Looking for a refreshing, heartfelt alternative to explosions and noisy spectacle? Then you've got it in the form of the critically lauded God's Own Country.
Currently on limited release in selected Cineworlds, it's a moving and emotive story of same-sex romance set in the windswept valleys of Yorkshire.
Josh O'Connor gives a superb performance as Johnny, who has been put in charge of the family farm as his father (Ian Hart) suffers ill-health. He gains a reprieve by beginning a relationship with Romanian farmhand Gheorghe (Alec Secarneau) – but is there a chance of lasting happiness for either of them?
One thing's for sure, the movie has stunned the critics. "There will be many people who see themselves in the furtive glances and mud-covered kisses from which God's Own Country weaves its harsh but hopeful narrative, and they will do so while witnessing a finely crafted piece of cinema", writes Jude Dry in Time Out.
Meanwhile Trevor Johnston in Little White Lies says the movie casts a haunting spell: "You'll find yourself getting teary a week later - a potent, haunting meditation on the soul-stirring significance of being open to love."
Sight and Sound's Alex Davidson says it's a movie of landscapes as well as romance: "The relationship between the two men isn’t the only romance in the film, as the camera slowly falls in love with rural Yorkshire, exploding in the end credits into a gorgeous colour montage of archive footage showing farmhands at work in the fields, beautifully accompanied by Patrick Wolf’s haunting song The Days."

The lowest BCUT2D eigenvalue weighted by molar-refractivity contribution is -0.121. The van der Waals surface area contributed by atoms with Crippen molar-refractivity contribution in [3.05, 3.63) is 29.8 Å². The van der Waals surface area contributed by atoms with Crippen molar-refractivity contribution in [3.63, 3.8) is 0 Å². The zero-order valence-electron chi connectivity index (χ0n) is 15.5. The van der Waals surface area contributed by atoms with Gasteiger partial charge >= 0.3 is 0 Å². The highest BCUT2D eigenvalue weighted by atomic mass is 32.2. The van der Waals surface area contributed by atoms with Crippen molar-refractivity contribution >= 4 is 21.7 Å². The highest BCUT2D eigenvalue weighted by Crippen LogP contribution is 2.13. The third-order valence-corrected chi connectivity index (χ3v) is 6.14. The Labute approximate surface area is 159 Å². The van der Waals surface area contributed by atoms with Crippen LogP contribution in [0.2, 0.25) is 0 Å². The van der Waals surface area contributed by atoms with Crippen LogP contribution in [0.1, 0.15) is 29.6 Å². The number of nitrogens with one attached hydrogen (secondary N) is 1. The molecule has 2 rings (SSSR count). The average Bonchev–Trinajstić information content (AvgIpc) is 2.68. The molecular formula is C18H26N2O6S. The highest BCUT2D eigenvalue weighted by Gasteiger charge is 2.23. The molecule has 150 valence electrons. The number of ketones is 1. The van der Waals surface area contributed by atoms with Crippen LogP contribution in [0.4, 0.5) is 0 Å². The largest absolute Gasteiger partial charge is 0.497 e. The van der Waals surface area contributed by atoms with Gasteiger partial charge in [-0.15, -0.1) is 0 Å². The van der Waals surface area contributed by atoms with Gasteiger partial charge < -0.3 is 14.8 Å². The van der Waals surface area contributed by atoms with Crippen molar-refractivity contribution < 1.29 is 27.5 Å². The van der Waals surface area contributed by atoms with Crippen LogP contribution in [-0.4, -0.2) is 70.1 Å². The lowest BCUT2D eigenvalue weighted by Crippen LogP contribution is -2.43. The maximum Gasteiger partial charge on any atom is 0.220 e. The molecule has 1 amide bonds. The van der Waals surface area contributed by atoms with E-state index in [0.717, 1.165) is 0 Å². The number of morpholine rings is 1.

Meanwhile across the pond American critic Guy Lodge says in Variety that the film marks a synergy between landscape and its characters: "As captured in close-up by DP Joshua James Richards’ perceptive camera, even a gesture as innocuous as two fingertips grazing each other is a dramatic moment, practically accompanied by a silent fanfare of trumpets."
And in The Hollywood Reporter, David Rooney is full of praise for the entire production: "Graced by its refreshingly frank treatment of gay sexuality, its casually expressive use of nudity and its eloquent depiction of animal husbandry as a contrasting metaphor for the absence of human tenderness, this is a rigorously naturalistic drama that yields stirring performances from the collision between taciturn demeanours and roiling emotional undercurrents."
Now it's your turn to see what the hype is all about – click here to book your tickets for God's Own Country and send us your responses @Cineworld.